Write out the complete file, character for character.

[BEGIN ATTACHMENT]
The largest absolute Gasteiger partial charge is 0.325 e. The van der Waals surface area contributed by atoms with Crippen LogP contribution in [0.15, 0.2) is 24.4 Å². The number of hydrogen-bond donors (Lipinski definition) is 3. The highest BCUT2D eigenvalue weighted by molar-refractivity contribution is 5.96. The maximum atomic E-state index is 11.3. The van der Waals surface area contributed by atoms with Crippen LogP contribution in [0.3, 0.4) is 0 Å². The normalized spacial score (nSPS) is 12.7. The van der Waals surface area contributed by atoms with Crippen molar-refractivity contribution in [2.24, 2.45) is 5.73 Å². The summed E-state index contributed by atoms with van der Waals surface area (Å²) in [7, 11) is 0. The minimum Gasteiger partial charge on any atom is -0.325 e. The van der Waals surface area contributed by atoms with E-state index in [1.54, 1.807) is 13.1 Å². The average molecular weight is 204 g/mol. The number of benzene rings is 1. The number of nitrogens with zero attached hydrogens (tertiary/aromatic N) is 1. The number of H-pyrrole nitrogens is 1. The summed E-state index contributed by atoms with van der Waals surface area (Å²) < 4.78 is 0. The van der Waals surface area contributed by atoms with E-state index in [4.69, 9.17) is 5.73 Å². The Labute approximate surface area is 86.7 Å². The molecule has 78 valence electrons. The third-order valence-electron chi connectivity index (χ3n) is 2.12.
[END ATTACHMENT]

The largest absolute Gasteiger partial charge is 0.325 e. The van der Waals surface area contributed by atoms with Crippen LogP contribution in [0.15, 0.2) is 24.4 Å². The number of hydrogen-bond donors (Lipinski definition) is 3. The highest BCUT2D eigenvalue weighted by molar-refractivity contribution is 5.96. The maximum atomic E-state index is 11.3. The van der Waals surface area contributed by atoms with Crippen LogP contribution in [0.3, 0.4) is 0 Å². The normalized spacial score (nSPS) is 12.7. The van der Waals surface area contributed by atoms with Crippen molar-refractivity contribution in [2.24, 2.45) is 5.73 Å². The summed E-state index contributed by atoms with van der Waals surface area (Å²) in [7, 11) is 0. The minimum Gasteiger partial charge on any atom is -0.325 e. The van der Waals surface area contributed by atoms with E-state index in [1.54, 1.807) is 13.1 Å². The average molecular weight is 204 g/mol. The number of benzene rings is 1. The number of nitrogens with zero attached hydrogens (tertiary/aromatic N) is 1. The number of H-pyrrole nitrogens is 1. The summed E-state index contributed by atoms with van der Waals surface area (Å²) < 4.78 is 0. The van der Waals surface area contributed by atoms with E-state index in [4.69, 9.17) is 5.73 Å². The Labute approximate surface area is 86.7 Å². The molecule has 78 valence electrons. The third-order valence-electron chi connectivity index (χ3n) is 2.12.